- 1. Autodiscovering the Great Leak
In a series of unfortunate events, researchers discovered how to gather plaintext credentials from an Exchange autodiscover mechanism. The autodiscover begins with a design intended to improve usability, its documentation offers familiar cautions against misuse or mistakes, and yet it still suffers from dangerous failure modes and a lack of controls to make that misuse more difficult. Consequently, insecure clients end up connecting to attacker-controlled domains and following downgrade attacks to expose credentials instead of OAuth tokens.
It's a good lesson for appsec teams who solely rely on written guidance or standards to elevate security -- you need something to inspect code and configurations to ensure that guidance is being met. As an industry, we have to do better than just saying, “Before you send a request to a candidate, make sure it is trustworthy."
- 2. RCE is back: VMware details file upload vulnerability in vCenter Server
This article covers vulns in two different apps: VMware's vCenter Server and Nagios. What stands out is how simple they are in terms of bring well known bug classes with high impacts. The vCenter Server suffers from a file upload vuln, path traversal (yesss!), and even a DoS via XXE. On the Nagios side the list includes command injection and, shockingly for modern app design, a SQL injection as well. A challenge here would be identifying what part of a secure SDLC failed, from tools to identify these kinds of vulns, to a design phase to make them harder to introduce, to using frameworks that make them near-impossible to introduce.
More details at:
- 3. 100M IoT Devices Exposed By Zero-Day Bug
Here's a dead-simple bug that can be triggered by a relatively simple payload that's in a software component likely present in millions of IoT devices. While the potential impact might not be so dramatic as the article states, a flaw this easy to exploit in devices with notoriously poor patching practices is likely going to be around for a long time. It's the kind of thing that will show up on a CISA top vulns list in a few years.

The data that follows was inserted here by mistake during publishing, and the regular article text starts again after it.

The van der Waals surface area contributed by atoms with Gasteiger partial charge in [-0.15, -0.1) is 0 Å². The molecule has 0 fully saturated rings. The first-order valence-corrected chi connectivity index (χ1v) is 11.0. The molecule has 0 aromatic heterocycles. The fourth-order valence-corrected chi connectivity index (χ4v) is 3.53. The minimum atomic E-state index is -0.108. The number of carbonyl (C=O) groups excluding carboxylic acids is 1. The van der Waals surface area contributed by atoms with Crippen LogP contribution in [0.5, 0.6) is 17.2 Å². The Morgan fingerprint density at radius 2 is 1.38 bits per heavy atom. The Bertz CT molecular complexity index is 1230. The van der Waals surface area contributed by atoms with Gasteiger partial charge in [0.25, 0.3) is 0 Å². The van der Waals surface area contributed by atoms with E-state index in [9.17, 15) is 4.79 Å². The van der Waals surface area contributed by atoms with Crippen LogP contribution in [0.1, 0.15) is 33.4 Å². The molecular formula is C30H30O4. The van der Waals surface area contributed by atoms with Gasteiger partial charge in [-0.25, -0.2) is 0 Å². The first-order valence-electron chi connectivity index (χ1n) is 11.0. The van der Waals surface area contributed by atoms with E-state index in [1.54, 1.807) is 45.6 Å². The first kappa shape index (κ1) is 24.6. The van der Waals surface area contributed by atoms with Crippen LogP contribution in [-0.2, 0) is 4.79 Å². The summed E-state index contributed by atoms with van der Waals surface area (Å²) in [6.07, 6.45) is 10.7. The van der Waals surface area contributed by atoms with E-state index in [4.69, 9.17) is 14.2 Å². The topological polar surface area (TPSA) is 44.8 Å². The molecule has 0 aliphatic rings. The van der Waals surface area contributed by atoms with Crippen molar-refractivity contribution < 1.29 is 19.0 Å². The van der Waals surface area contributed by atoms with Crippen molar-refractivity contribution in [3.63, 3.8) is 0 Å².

On the technical appsec side, it's a simple example of signed vs. unsigned type mismatches. It's also the type of flaw that we'd hope a compiler would warn about or a fuzzer would be able to discover (after all, user-influenceable payload lengths are a fruitful attack vector). And of those two tools, seeing compiler warnings about this type of flaw and being able to correctly identify it as a potential vuln would be a huge time saver. Fuzzing would be a great next step, but that requires more time investment to set up and maintain, whereas DevOps teams work with compilers on a daily basis.
- https://github.com/nanomq/nanomq/issues/203?fbclid=IwAR0dfQrgHknG6ZsEv5WDJnpzaxyjUdQ-BtLC0ON4RkJHQm6dnB1HA4Bu1w8 -- for the brief writeup
- https://mqtt.org/ -- for background on MQTT
- 4. Developers fix multitude of vulnerabilities in Apache HTTP Server
Nothing too exciting about this article other than how uncommon it's been to see high risk vulns in Apache HTTP Server. The point releases continue to have handfuls of low to moderate items and demonstrate the kinds of memory safety flaws you'd expect from a C-based project. What might be interesting is doing an analysis to see how the risk has gone down over time or to measure whether these vulns are coming from newly written code (as in, are developers still making mistakes?) or newly discovered in old code (as in, are analysis tools getting better?).